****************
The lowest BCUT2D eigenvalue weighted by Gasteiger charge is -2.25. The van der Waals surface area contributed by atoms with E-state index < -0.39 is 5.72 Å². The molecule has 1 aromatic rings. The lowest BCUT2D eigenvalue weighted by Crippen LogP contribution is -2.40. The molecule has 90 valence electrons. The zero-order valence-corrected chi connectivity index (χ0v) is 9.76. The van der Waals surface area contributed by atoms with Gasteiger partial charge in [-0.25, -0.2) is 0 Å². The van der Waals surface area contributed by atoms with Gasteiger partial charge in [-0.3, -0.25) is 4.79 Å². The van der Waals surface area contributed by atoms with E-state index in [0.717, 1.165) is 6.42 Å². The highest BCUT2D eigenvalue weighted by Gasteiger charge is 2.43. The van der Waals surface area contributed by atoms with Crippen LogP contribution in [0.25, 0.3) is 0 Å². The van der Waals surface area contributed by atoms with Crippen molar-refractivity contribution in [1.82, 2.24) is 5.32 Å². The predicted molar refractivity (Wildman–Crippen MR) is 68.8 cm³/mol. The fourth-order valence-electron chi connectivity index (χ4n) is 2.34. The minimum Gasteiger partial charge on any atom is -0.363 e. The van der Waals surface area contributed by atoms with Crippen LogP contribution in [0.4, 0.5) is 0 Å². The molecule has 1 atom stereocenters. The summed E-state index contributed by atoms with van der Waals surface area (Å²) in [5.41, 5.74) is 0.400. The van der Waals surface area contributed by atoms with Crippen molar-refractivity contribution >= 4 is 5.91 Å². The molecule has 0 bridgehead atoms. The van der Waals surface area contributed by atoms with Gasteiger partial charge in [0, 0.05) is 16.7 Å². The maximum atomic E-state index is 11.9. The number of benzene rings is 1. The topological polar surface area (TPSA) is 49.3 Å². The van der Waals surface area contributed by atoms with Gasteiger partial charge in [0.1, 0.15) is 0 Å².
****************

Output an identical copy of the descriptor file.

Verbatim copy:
The lowest BCUT2D eigenvalue weighted by Gasteiger charge is -2.25. The van der Waals surface area contributed by atoms with E-state index < -0.39 is 5.72 Å². The molecule has 1 aromatic rings. The lowest BCUT2D eigenvalue weighted by Crippen LogP contribution is -2.40. The molecule has 90 valence electrons. The zero-order valence-corrected chi connectivity index (χ0v) is 9.76. The van der Waals surface area contributed by atoms with Gasteiger partial charge in [-0.25, -0.2) is 0 Å². The van der Waals surface area contributed by atoms with Gasteiger partial charge in [-0.3, -0.25) is 4.79 Å². The van der Waals surface area contributed by atoms with E-state index in [0.717, 1.165) is 6.42 Å². The highest BCUT2D eigenvalue weighted by Gasteiger charge is 2.43. The van der Waals surface area contributed by atoms with Crippen LogP contribution in [0.25, 0.3) is 0 Å². The van der Waals surface area contributed by atoms with Crippen molar-refractivity contribution in [1.82, 2.24) is 5.32 Å². The predicted molar refractivity (Wildman–Crippen MR) is 68.8 cm³/mol. The fourth-order valence-electron chi connectivity index (χ4n) is 2.34. The minimum Gasteiger partial charge on any atom is -0.363 e. The van der Waals surface area contributed by atoms with Crippen LogP contribution in [0.4, 0.5) is 0 Å². The molecule has 1 atom stereocenters. The summed E-state index contributed by atoms with van der Waals surface area (Å²) in [5.41, 5.74) is 0.400. The van der Waals surface area contributed by atoms with Crippen molar-refractivity contribution >= 4 is 5.91 Å². The molecule has 0 bridgehead atoms. The van der Waals surface area contributed by atoms with Gasteiger partial charge in [0, 0.05) is 16.7 Å². The maximum atomic E-state index is 11.9. The number of benzene rings is 1. The topological polar surface area (TPSA) is 49.3 Å². The van der Waals surface area contributed by atoms with Gasteiger partial charge in [0.1, 0.15) is 0 Å².